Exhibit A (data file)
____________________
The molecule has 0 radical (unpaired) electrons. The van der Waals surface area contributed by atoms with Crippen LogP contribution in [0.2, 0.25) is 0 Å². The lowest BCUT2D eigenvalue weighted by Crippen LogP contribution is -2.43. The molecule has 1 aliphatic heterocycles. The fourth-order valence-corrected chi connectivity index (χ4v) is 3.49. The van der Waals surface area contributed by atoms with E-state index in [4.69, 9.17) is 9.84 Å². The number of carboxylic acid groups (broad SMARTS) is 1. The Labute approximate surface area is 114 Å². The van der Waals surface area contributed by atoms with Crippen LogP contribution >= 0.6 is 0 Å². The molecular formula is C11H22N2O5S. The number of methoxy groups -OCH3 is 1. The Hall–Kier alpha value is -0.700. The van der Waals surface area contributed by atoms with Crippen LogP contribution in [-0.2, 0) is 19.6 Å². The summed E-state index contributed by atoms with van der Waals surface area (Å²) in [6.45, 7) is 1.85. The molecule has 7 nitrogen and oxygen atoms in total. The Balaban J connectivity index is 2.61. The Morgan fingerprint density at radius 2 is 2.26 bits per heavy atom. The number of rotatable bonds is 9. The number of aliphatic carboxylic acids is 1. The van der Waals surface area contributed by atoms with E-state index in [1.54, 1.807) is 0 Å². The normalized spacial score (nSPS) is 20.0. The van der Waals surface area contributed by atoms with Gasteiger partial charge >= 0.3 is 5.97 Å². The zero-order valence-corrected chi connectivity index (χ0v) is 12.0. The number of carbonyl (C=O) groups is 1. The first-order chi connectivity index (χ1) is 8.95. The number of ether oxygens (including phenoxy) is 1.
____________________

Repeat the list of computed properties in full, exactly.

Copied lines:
The molecule has 0 radical (unpaired) electrons. The van der Waals surface area contributed by atoms with Crippen LogP contribution in [0.2, 0.25) is 0 Å². The lowest BCUT2D eigenvalue weighted by Crippen LogP contribution is -2.43. The molecule has 1 aliphatic heterocycles. The fourth-order valence-corrected chi connectivity index (χ4v) is 3.49. The van der Waals surface area contributed by atoms with E-state index in [4.69, 9.17) is 9.84 Å². The number of carboxylic acid groups (broad SMARTS) is 1. The Labute approximate surface area is 114 Å². The van der Waals surface area contributed by atoms with Crippen LogP contribution >= 0.6 is 0 Å². The molecular formula is C11H22N2O5S. The number of methoxy groups -OCH3 is 1. The Hall–Kier alpha value is -0.700. The van der Waals surface area contributed by atoms with Crippen LogP contribution in [-0.2, 0) is 19.6 Å². The summed E-state index contributed by atoms with van der Waals surface area (Å²) in [6.45, 7) is 1.85. The molecule has 7 nitrogen and oxygen atoms in total. The Balaban J connectivity index is 2.61. The Morgan fingerprint density at radius 2 is 2.26 bits per heavy atom. The number of rotatable bonds is 9. The number of aliphatic carboxylic acids is 1. The van der Waals surface area contributed by atoms with E-state index in [1.54, 1.807) is 0 Å². The normalized spacial score (nSPS) is 20.0. The van der Waals surface area contributed by atoms with Gasteiger partial charge >= 0.3 is 5.97 Å². The zero-order valence-corrected chi connectivity index (χ0v) is 12.0. The number of carbonyl (C=O) groups is 1. The first-order chi connectivity index (χ1) is 8.95. The number of ether oxygens (including phenoxy) is 1.